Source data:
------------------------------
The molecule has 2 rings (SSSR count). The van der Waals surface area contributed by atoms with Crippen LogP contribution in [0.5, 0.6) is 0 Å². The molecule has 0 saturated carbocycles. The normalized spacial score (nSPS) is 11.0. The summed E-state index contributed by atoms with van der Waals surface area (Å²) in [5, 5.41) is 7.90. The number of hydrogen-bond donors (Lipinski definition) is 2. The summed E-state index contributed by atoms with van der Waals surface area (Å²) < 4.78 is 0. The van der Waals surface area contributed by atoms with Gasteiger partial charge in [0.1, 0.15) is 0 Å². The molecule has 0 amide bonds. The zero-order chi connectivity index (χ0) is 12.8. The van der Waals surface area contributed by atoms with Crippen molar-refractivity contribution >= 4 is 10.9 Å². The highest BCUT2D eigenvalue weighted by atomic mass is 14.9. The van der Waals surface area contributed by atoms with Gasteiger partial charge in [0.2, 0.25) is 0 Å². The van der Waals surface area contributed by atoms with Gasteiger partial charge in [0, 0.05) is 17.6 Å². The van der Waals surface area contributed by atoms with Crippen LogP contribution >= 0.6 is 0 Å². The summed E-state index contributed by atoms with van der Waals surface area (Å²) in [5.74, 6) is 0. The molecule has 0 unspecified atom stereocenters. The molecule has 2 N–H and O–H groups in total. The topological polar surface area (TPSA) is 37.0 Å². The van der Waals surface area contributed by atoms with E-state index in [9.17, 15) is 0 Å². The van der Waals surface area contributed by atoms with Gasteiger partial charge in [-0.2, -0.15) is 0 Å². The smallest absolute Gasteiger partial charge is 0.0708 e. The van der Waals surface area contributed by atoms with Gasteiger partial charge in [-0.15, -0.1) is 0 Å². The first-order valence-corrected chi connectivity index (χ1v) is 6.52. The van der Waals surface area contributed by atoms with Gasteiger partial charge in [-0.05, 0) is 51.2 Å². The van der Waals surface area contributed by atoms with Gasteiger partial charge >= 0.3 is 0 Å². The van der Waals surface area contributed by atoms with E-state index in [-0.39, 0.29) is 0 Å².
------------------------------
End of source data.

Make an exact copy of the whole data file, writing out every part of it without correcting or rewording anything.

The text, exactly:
The molecule has 2 rings (SSSR count). The van der Waals surface area contributed by atoms with Crippen LogP contribution in [0.5, 0.6) is 0 Å². The molecule has 0 saturated carbocycles. The normalized spacial score (nSPS) is 11.0. The summed E-state index contributed by atoms with van der Waals surface area (Å²) in [5, 5.41) is 7.90. The number of hydrogen-bond donors (Lipinski definition) is 2. The summed E-state index contributed by atoms with van der Waals surface area (Å²) < 4.78 is 0. The van der Waals surface area contributed by atoms with Gasteiger partial charge in [0.1, 0.15) is 0 Å². The molecule has 0 amide bonds. The zero-order chi connectivity index (χ0) is 12.8. The van der Waals surface area contributed by atoms with Crippen molar-refractivity contribution >= 4 is 10.9 Å². The highest BCUT2D eigenvalue weighted by atomic mass is 14.9. The van der Waals surface area contributed by atoms with Gasteiger partial charge in [0.2, 0.25) is 0 Å². The van der Waals surface area contributed by atoms with Gasteiger partial charge in [0, 0.05) is 17.6 Å². The van der Waals surface area contributed by atoms with Crippen LogP contribution >= 0.6 is 0 Å². The summed E-state index contributed by atoms with van der Waals surface area (Å²) in [5.74, 6) is 0. The molecule has 0 unspecified atom stereocenters. The molecule has 2 N–H and O–H groups in total. The topological polar surface area (TPSA) is 37.0 Å². The van der Waals surface area contributed by atoms with E-state index in [9.17, 15) is 0 Å². The van der Waals surface area contributed by atoms with Gasteiger partial charge in [-0.2, -0.15) is 0 Å². The smallest absolute Gasteiger partial charge is 0.0708 e. The van der Waals surface area contributed by atoms with Gasteiger partial charge in [-0.15, -0.1) is 0 Å². The first-order valence-corrected chi connectivity index (χ1v) is 6.52. The van der Waals surface area contributed by atoms with Gasteiger partial charge in [-0.05, 0) is 51.2 Å². The van der Waals surface area contributed by atoms with Gasteiger partial charge >= 0.3 is 0 Å². The van der Waals surface area contributed by atoms with E-state index in [-0.39, 0.29) is 0 Å².